10 years

8 Oct

When I was younger, I never wanted to be a mom. Some people just aren’t cut out for parenthood, people like me just don’t have kids. When I found out that I was pregnant, I was terrified. I didn’t know how to be a mother, and I certainly couldn’t be a mother to two babies at the same. I didn’t know how wrong I was, I never knew that a human being was capable of loving two people so much. I remember sitting in the NICU after they were born, watching them sleep with all the tubes and monitors hooked up to their tiny bodies, bargaining with God for their lives, praying (even though I’d never done much praying) that they’d be ok. The first time I held Kat, she looked in my eyes and I knew that she was my daughter. I looked into Kat’s crystal clear eyes, I knew that she was strong, I knew she was a fighter. When she ripped out her feeding tube twice in the first 24 hours, and I knew she would be ok. I wasn’t allowed to hold David for the first 24 hours because he was too sick. When the nurses finally let me hold my son, I sat in a rocking chair, the tubes and wires making a pile on the floor beside us. I rocked and rocked for hours. I sat whispering in his ear, telling him that he needed to be strong, that he was beautiful and wonderful and needed to fight harder. As I rocked, the doctors and nurses worked furiously to save the life of the baby in the incubator next to David’s. He was another baby born too soon, like mine. I’d had dinner with his mother in the cafeteria that evening, we’d traded war stories of the NICU, she told me about the nice nurses and the ones to watch out for. As I rocked my own son that night, willing him strength, tears rolling down my cheeks, that baby died. I don’t know his name, but I think of him often. I think of how easily it could’ve been my son. It was the first time I truly understood how blessed I was, and how maybe, just maybe being a mother was exactly what I was meant to do.

I remember vividly their first steps; Kat taking one fearless step after another. When she’d fall, she’d stand right back up again, each step more determined than the last. David hung back, anxiously watching, taking everything in. He never took that hesitant first step. He wouldn’t be rushed or talked into it, he had to do it in his own time. He waited until the time was right, until he was ready, and he ran. As I look at them today, I still see a girl who refuses to fail and who is so strong and determined. She is beautiful and fearless, and never ceases to amaze me with her strength and conviction. I still see a boy, so perceptive and inquisitive. He wants to know how things work, he makes calculated decisions, making sure that he fully understands what he’s up against. His strength doesn’t come as easily, he works at finding his courage, but he has a steely resolve and when he’s ready, he’ll do it better than you’d ever imagined possible.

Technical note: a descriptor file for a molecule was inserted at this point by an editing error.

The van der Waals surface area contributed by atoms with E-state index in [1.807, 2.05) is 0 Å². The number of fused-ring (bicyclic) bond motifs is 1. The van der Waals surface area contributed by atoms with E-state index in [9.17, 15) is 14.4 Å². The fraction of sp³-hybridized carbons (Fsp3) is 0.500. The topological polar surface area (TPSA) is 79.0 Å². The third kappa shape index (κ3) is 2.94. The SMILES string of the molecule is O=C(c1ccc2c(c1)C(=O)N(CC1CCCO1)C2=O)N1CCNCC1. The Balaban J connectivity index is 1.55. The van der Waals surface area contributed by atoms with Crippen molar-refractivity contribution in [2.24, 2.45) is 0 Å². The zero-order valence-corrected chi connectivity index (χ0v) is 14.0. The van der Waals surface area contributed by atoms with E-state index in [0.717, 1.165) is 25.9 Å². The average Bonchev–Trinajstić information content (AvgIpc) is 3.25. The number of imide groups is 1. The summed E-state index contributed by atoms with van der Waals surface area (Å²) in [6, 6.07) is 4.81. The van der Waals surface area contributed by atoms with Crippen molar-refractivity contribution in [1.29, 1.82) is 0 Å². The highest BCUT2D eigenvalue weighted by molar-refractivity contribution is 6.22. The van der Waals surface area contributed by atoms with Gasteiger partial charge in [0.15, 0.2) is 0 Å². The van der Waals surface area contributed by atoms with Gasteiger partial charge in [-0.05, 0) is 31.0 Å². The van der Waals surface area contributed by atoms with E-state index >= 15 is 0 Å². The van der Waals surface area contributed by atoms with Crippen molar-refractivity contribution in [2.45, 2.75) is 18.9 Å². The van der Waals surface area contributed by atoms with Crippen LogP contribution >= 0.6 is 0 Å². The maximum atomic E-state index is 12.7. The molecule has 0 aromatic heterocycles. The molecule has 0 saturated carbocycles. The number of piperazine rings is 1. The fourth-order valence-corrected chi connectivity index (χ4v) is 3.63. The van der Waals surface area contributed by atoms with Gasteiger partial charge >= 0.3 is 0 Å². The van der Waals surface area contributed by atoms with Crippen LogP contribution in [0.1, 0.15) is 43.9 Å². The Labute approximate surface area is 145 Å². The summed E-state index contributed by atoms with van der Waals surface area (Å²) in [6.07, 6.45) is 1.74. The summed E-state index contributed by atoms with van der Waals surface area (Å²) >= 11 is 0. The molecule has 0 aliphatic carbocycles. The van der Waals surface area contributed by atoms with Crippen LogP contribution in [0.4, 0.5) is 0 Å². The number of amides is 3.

Even though I’ve had no idea what I was doing, when I looked at them I knew that we would figure this out together. They didn’t need perfection, they didn’t care what the parenting books or talk shows said. They just needed me. They have taught me so, so much. I learned who I was. I learned that life really wasn’t a constant string of people waiting to hurt you. They’ve taught me that real joy and true happiness is all around you, you just need to open your eyes. No matter what has happened, ups and downs, it has always been the three of us against the world. I’ve needed them just as much as they’ve needed me. We’ve grown up together, learning together how to do this whole whole life “thing”. It may not be perfect, it may not be pretty, but it is pretty fantastic.

So happy 10th birthday to my babies, Katherine and David. I love you more than you could possibly imagine.


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